Phoenix from the Ashes: The Literature of the Remade World

By Carl B. Yoke | Go to book overview

sheep? attempts to solve the problem of how to deal with catastrophe by seeking to return us to our essence, to our essential humanity. By implication, a return to the human, a seeking and finding of the good, the true, and just in ourselves, may prevent such catastrophes from occurring.


NOTES
1.
Philip K. Dick, Do Androids Dream of Electric Sheep? ( New York: Del Rey, 1968), pp. 25-26.
2.
Ibid., p. 26.
3.
Philip K. Dick, "Man, Android and Machine," in Science Fiction at Large, ed. Peter Nicholls ( New York: Harper & Row, 1976), pp. 202-3.
4.
Philip K. Dick, Our Friends from Frolix 8 ( New York: Ace, 1970), p. 41.
5.
Dick, Androids, p. 26.
6.
Ibid., p. 66.
7.
Ibid., p. 117.
8.
Ibid., p. 3.
9.
Philip K. Dick, "Universe Makers . . . and Breakers," SelecTV Guide 3, 1 (February 15-March 28, 1981), p. 8. "SelecTV" is a subscription television service headquartered in Los Angeles. At the time this chapter was written, I was the managing editor of the Guide and Dick an interested subscriber to the service. I asked him if he would like to submit an article to complement a science-fiction film festival "SelecTV" was running.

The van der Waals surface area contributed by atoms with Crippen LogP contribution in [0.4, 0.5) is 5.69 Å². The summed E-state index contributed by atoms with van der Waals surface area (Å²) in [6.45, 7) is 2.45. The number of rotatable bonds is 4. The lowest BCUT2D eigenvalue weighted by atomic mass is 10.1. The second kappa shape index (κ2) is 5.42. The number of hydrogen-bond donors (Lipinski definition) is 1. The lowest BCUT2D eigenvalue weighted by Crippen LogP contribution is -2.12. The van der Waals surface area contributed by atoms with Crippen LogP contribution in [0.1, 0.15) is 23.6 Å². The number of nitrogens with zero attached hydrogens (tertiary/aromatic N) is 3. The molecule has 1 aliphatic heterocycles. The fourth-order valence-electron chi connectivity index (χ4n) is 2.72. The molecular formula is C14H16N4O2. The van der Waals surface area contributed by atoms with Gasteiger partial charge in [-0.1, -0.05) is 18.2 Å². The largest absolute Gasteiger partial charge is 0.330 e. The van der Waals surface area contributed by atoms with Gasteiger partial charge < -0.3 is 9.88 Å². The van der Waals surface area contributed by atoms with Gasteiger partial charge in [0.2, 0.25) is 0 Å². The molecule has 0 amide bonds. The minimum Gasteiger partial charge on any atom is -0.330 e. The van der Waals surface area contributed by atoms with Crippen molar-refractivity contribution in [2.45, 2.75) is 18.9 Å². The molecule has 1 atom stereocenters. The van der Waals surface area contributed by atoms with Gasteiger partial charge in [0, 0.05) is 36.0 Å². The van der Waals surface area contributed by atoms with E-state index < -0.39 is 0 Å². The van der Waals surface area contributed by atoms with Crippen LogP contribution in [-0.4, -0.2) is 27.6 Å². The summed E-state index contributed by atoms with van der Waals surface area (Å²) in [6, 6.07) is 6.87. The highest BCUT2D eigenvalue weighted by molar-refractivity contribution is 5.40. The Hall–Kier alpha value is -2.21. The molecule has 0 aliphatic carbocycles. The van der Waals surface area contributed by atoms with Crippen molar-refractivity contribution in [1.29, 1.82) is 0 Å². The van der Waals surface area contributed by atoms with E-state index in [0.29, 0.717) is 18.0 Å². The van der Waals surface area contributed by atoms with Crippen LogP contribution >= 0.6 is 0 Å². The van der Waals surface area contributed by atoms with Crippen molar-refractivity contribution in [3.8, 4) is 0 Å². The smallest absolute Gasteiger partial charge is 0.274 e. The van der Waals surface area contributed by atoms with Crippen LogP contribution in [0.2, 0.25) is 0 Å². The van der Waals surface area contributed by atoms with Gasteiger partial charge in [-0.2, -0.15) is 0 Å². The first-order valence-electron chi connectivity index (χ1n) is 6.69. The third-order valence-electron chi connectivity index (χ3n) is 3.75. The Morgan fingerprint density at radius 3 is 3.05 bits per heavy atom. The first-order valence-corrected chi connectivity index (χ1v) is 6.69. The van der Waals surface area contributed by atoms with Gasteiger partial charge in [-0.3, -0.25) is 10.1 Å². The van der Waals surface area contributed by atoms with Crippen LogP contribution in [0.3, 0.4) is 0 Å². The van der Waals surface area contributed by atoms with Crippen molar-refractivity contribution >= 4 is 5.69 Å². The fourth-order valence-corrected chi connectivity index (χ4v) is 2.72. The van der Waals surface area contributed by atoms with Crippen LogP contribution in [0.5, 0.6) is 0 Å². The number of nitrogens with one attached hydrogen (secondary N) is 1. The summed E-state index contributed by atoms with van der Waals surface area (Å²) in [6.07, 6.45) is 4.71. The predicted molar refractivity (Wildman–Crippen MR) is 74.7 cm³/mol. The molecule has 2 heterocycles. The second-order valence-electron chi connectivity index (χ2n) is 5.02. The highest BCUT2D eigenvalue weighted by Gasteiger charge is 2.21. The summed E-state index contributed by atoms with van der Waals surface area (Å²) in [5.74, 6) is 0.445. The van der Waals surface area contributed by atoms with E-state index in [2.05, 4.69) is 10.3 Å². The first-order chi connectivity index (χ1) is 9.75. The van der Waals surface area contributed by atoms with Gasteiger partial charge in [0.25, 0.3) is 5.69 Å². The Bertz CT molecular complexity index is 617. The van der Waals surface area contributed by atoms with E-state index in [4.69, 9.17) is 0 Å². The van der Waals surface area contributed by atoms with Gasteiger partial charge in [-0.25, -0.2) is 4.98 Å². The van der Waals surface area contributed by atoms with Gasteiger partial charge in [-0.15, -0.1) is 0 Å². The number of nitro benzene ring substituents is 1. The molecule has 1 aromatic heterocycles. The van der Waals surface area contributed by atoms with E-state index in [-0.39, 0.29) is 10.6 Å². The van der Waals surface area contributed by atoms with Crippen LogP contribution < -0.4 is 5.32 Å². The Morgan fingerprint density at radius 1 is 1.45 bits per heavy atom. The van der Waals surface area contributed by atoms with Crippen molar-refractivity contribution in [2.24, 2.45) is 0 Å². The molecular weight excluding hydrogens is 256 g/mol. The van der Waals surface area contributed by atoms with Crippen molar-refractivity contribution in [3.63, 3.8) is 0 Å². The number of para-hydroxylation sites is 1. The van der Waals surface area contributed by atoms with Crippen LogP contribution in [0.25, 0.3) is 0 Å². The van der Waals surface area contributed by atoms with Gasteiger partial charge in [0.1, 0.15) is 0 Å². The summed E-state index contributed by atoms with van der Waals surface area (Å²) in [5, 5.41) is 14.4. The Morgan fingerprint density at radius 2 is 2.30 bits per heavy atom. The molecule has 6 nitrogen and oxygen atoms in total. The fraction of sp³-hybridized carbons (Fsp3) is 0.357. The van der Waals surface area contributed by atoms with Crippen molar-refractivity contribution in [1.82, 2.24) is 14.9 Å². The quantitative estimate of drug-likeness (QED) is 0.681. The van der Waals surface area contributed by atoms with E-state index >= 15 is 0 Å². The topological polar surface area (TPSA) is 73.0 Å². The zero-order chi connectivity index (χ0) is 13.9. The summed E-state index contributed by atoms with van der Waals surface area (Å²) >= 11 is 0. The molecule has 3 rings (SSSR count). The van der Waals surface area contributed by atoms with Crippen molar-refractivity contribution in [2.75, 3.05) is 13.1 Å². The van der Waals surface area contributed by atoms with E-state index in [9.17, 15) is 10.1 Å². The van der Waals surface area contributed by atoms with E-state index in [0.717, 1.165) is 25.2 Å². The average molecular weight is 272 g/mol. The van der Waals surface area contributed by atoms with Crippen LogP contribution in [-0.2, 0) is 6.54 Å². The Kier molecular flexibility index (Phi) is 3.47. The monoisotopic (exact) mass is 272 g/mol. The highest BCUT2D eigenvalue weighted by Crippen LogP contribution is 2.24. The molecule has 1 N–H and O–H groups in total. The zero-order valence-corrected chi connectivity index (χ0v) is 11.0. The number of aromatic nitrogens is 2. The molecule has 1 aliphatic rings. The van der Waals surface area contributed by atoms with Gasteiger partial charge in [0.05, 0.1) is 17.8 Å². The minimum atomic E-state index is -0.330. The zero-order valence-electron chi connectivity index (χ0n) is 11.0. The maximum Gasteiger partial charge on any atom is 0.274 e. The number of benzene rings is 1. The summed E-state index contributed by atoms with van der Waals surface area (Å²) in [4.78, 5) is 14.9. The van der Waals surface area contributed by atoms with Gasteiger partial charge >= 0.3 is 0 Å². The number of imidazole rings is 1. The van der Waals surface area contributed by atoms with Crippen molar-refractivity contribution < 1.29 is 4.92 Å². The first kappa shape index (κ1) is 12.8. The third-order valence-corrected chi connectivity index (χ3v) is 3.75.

10.
Ibid., p. 8.
11.
These name changes seem designed to remove any traces of ethnicity from the characters.
12.
Dick, Androids, p. 24.
13.
Ibid., pp. 169, 173.
14.
Blade Runner, dir. Ridley Scott, Warner Bros., 1982.
15.
Ibid.
16.
For a further discussion of the film's atmosphere relating Blade Runner to Film Noir and of the significance of the Christian symbolism in the film, see my article "Blade Runner: Science Fiction and Transcendence," in Literature/Film Quarterly 13, 3 ( 1985), pp. 172-79.
17.
Blade Runner.

-200-

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